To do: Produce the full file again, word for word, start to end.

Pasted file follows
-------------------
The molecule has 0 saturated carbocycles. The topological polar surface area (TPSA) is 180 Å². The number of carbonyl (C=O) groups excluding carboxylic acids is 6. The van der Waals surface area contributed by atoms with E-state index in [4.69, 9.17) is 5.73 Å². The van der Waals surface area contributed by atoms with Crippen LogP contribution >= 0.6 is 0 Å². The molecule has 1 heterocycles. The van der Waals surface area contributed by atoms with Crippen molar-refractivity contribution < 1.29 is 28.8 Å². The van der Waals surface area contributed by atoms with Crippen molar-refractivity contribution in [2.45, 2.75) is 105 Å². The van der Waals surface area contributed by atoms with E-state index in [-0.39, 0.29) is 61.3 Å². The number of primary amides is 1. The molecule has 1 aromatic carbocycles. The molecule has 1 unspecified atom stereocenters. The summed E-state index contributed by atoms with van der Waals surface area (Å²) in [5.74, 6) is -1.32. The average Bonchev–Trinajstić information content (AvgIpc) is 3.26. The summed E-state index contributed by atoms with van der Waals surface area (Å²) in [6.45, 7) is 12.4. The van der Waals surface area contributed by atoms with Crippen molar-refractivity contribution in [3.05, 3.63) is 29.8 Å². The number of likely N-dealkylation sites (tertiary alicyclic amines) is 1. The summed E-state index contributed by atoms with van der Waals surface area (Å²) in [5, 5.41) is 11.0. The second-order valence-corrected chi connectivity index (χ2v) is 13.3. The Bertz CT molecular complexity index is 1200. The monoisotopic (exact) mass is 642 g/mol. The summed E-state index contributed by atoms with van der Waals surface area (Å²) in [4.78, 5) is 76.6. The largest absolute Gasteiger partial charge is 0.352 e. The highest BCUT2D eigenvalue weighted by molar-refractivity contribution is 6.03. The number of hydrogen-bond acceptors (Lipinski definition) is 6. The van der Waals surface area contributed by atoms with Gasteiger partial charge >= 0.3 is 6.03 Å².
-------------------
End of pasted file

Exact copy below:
The molecule has 0 saturated carbocycles. The topological polar surface area (TPSA) is 180 Å². The number of carbonyl (C=O) groups excluding carboxylic acids is 6. The van der Waals surface area contributed by atoms with E-state index in [4.69, 9.17) is 5.73 Å². The van der Waals surface area contributed by atoms with Crippen LogP contribution >= 0.6 is 0 Å². The molecule has 1 heterocycles. The van der Waals surface area contributed by atoms with Crippen molar-refractivity contribution < 1.29 is 28.8 Å². The van der Waals surface area contributed by atoms with Crippen molar-refractivity contribution in [2.45, 2.75) is 105 Å². The van der Waals surface area contributed by atoms with E-state index in [-0.39, 0.29) is 61.3 Å². The number of primary amides is 1. The molecule has 1 aromatic carbocycles. The molecule has 1 unspecified atom stereocenters. The summed E-state index contributed by atoms with van der Waals surface area (Å²) in [5.74, 6) is -1.32. The average Bonchev–Trinajstić information content (AvgIpc) is 3.26. The summed E-state index contributed by atoms with van der Waals surface area (Å²) in [6.45, 7) is 12.4. The van der Waals surface area contributed by atoms with Crippen molar-refractivity contribution in [3.05, 3.63) is 29.8 Å². The number of likely N-dealkylation sites (tertiary alicyclic amines) is 1. The summed E-state index contributed by atoms with van der Waals surface area (Å²) in [5, 5.41) is 11.0. The second-order valence-corrected chi connectivity index (χ2v) is 13.3. The Bertz CT molecular complexity index is 1200. The monoisotopic (exact) mass is 642 g/mol. The summed E-state index contributed by atoms with van der Waals surface area (Å²) in [4.78, 5) is 76.6. The largest absolute Gasteiger partial charge is 0.352 e. The highest BCUT2D eigenvalue weighted by molar-refractivity contribution is 6.03. The number of hydrogen-bond acceptors (Lipinski definition) is 6. The van der Waals surface area contributed by atoms with Gasteiger partial charge >= 0.3 is 6.03 Å².